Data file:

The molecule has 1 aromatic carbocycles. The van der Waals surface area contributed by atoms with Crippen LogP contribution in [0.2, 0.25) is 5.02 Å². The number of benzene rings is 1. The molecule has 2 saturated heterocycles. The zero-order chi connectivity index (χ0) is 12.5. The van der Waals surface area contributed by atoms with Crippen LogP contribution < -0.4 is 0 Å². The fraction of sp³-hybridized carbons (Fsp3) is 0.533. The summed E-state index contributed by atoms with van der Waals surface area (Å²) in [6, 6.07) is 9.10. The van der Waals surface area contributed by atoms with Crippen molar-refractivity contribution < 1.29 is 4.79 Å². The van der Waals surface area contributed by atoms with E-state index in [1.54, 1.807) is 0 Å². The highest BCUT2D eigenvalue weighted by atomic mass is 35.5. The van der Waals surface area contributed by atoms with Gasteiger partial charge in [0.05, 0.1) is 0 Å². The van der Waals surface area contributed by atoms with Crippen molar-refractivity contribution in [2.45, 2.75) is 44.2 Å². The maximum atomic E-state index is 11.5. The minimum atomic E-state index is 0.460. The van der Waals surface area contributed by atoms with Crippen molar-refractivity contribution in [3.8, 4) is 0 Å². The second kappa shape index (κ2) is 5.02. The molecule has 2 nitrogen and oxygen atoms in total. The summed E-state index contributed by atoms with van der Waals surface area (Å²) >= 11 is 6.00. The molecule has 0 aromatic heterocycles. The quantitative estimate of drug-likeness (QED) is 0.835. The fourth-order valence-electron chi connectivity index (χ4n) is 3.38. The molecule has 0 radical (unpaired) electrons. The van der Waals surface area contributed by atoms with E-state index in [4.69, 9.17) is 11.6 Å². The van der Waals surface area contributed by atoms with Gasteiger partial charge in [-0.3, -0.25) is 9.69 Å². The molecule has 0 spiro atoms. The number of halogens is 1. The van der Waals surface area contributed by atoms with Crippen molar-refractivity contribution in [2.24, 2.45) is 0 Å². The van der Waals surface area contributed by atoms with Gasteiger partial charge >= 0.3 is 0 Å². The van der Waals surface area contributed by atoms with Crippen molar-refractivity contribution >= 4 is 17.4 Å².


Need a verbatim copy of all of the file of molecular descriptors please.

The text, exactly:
The molecule has 1 aromatic carbocycles. The van der Waals surface area contributed by atoms with Crippen LogP contribution in [0.2, 0.25) is 5.02 Å². The number of benzene rings is 1. The molecule has 2 saturated heterocycles. The zero-order chi connectivity index (χ0) is 12.5. The van der Waals surface area contributed by atoms with Crippen LogP contribution < -0.4 is 0 Å². The fraction of sp³-hybridized carbons (Fsp3) is 0.533. The summed E-state index contributed by atoms with van der Waals surface area (Å²) in [6, 6.07) is 9.10. The van der Waals surface area contributed by atoms with Crippen molar-refractivity contribution < 1.29 is 4.79 Å². The van der Waals surface area contributed by atoms with E-state index in [1.54, 1.807) is 0 Å². The highest BCUT2D eigenvalue weighted by atomic mass is 35.5. The van der Waals surface area contributed by atoms with Gasteiger partial charge in [0.05, 0.1) is 0 Å². The van der Waals surface area contributed by atoms with Crippen molar-refractivity contribution in [2.45, 2.75) is 44.2 Å². The maximum atomic E-state index is 11.5. The minimum atomic E-state index is 0.460. The van der Waals surface area contributed by atoms with Crippen molar-refractivity contribution in [3.8, 4) is 0 Å². The second kappa shape index (κ2) is 5.02. The molecule has 2 nitrogen and oxygen atoms in total. The summed E-state index contributed by atoms with van der Waals surface area (Å²) >= 11 is 6.00. The molecule has 0 aromatic heterocycles. The quantitative estimate of drug-likeness (QED) is 0.835. The fourth-order valence-electron chi connectivity index (χ4n) is 3.38. The molecule has 0 radical (unpaired) electrons. The van der Waals surface area contributed by atoms with E-state index in [4.69, 9.17) is 11.6 Å². The van der Waals surface area contributed by atoms with Gasteiger partial charge in [-0.3, -0.25) is 9.69 Å². The molecule has 0 spiro atoms. The number of halogens is 1. The van der Waals surface area contributed by atoms with Crippen molar-refractivity contribution in [2.24, 2.45) is 0 Å². The van der Waals surface area contributed by atoms with Gasteiger partial charge >= 0.3 is 0 Å². The van der Waals surface area contributed by atoms with Crippen molar-refractivity contribution >= 4 is 17.4 Å².